Movie City Indie Archive for July, 2013

Trailering THE TRIALS OF MUHAMMAD ALI (2’04”)

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Postering LEE DANIELS’ THE BUTLER

LDBUTLER_GLOVE
LDBUTLER_WINDOW[1]

Will any theater put these side-by-side? Since it’s a Lee Daniels film, I would expect the finished film to reflect the iconography of both posters.

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A Few F—in’ Words From Dennis Farina (5 vids)





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Guillermo Del Toro on GODZILLA (1’41”)

[Criterion.]

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Teasing THE CANYONS (1’15”)

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“Downtown” for Calvin Klein, By David Fincher, With Rooney Mara (1’03”)

The glimmering of inconsequence… Angles on cafe to compare with Girl With The Dragon Tattoo; Rooney Mara walking same cadence as cyclist in zebra crossing; sugar crystals in coffee instead of Godardian cream; cuttingly crisp and creased white blouse under fitted form of lightest black leather blouson of highest odor; taffeta dress knee-length as girl-kick of high-arched feet; whoosh that takes a page and a cloth book ribbon aloft as she watches with sleepy interest; sad eyes, cruel bangs; puppy!; smile of adult confidence and mature satisfaction; long fingers, fingertips gently flex at lower corner of frame to the slight sound of distant siren. A near-waking dream to a song on earbuds, turning in space, the slightest turn of body, profile, eyelids, eyelashes, feet, fingers… That’s… gorgeous.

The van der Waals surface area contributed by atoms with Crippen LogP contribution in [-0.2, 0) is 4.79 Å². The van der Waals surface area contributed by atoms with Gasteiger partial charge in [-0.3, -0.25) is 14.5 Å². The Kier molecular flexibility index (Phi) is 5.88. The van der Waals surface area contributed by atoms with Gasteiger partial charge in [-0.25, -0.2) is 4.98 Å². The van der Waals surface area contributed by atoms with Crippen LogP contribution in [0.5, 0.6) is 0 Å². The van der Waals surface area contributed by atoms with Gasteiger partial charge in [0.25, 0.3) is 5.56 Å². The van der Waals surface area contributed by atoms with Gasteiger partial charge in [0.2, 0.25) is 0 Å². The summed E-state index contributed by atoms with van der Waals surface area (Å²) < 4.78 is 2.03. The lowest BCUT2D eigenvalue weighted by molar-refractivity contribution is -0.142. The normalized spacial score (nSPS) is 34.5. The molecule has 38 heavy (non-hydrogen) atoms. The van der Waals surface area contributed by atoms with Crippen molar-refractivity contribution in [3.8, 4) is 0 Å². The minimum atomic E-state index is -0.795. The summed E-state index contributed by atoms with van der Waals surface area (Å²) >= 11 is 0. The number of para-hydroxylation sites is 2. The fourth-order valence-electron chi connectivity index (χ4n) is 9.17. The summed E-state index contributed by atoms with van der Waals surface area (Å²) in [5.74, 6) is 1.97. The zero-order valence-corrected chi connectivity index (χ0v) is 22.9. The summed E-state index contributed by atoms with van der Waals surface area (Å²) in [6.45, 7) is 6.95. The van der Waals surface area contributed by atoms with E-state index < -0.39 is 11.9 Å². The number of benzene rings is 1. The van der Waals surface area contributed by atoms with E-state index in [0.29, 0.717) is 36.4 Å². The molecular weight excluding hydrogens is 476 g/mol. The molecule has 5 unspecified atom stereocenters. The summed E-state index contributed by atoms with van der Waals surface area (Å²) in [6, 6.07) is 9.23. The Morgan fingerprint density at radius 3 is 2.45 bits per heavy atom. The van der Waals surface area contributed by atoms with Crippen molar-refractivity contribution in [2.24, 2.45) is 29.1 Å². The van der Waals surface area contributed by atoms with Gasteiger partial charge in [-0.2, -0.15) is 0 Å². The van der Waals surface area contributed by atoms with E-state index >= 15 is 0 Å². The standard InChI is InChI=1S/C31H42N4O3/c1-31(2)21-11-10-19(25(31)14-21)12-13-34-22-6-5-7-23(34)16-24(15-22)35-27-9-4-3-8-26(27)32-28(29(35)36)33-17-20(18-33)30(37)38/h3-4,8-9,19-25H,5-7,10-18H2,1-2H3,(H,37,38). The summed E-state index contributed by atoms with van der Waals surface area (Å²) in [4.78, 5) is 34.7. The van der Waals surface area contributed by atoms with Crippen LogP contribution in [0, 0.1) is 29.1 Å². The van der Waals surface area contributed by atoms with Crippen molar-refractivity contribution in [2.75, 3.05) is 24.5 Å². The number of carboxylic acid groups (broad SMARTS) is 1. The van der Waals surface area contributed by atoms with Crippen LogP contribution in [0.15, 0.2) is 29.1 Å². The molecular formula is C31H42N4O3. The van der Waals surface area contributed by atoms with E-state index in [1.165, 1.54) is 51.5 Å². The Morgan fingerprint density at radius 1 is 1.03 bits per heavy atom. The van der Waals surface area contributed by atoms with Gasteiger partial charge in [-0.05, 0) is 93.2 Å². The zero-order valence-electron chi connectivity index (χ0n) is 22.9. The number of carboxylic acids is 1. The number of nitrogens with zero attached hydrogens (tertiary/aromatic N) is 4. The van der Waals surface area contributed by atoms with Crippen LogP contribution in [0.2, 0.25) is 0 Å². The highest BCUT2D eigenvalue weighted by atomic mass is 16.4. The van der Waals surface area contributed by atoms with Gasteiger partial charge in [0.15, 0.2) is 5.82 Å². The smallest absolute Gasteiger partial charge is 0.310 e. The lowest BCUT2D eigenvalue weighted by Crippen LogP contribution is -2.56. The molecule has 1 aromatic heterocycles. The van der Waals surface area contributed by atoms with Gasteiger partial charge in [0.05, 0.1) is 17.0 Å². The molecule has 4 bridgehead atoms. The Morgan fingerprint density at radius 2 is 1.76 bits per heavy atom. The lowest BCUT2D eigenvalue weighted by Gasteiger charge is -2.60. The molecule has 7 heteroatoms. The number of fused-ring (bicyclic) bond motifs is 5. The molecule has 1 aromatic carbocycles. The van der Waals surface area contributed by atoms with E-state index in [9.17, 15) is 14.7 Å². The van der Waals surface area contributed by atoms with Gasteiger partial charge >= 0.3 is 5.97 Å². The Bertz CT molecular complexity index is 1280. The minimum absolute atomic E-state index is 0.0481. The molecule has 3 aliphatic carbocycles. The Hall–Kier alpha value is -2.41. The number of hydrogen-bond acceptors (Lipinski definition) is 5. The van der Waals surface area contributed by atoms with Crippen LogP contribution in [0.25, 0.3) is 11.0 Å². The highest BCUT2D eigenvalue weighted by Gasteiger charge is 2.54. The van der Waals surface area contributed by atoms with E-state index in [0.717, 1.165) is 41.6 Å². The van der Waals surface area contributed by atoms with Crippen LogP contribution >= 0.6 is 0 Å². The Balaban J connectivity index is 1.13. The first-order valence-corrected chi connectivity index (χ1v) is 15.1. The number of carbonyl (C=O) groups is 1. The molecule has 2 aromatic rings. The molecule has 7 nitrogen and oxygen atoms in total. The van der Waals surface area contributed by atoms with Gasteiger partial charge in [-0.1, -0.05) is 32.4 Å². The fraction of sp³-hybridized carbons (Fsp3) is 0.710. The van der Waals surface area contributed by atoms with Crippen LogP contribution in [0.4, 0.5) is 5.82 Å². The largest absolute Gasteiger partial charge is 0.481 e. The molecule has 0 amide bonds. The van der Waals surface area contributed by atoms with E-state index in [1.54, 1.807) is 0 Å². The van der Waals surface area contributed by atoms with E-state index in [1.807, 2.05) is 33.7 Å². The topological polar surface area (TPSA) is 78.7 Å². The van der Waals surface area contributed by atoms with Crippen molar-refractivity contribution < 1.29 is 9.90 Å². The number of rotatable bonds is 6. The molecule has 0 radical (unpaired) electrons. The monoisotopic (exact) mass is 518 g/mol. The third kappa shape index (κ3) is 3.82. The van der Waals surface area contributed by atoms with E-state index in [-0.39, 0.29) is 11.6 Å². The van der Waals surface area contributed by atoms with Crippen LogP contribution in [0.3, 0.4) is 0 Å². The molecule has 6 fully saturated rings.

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Movie City Indie

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“I was 15 when I first watched Sally Hardesty escape into the back of a pickup truck, covered in blood and cackling like a goddamn witch. All of her friends were dead. She had been kidnapped, tortured and even forced to feed her own blood to her cannibalistic captors’ impossibly shriveled patriarch. Being new to the horror genre, I was sure she was going to die. It had been a few months since I survived a violent sexual assault, where I subsequently ran from my assailant, tripped, fell and fought like hell. I crawled home with bloody knees, makeup-stained cheeks and a new void in both my mind and heart. My sense of safety, my ability to trust others, my willingness to form new relationships and my love of spending time with people I cared about were all taken from me. It wasn’t until I found the original The Texas Chain Saw Massacre that something clicked. It was Sally’s strength, and her resilience. It was watching her survive blows to the head from a hammer. It was watching her break free from her bonds and burst through a glass window. It was watching her get back up after she’d been stabbed. It was watching her crawl into the back of a truck, laughing as it drove away from Leatherface. She was the last one to confront the killer, and live. I remember sitting in front of the TV and thinking, There I am. That’s me.”
~ Lauren Milici On “The Final Girl”

“‘Thriller’ enforced its own reality principle; it was there, part of the every commute, a serenade to every errand, a referent to every purchase, a fact of every life. You didn’t have to like it, you only had to acknowledge it. By July 6, 1984, when the Jacksons played the first show of their ‘Victory’ tour, in Kansas City, Missouri, Jacksonism had produced a system of commodification so complete that whatever and whoever was admitted to it instantly became a new commodity. People were no longer comsuming commodities as such things are conventionally understood (records, videos, posters, books, magazines, key rings, earrings necklaces pins buttons wigs voice-altering devices Pepsis t-shirts underwear hats scarves gloves jackets – and why were there no jeans called Bille Jeans?); they were consuming their own gestures of consumption. That is, they were consuming not a Tayloristic Michael Jackson, or any licensed facsimile, but themselves. Riding a Mobius strip of pure capitalism, that was the transubstantiation.”
~ Greil Marcus On Michael Jackson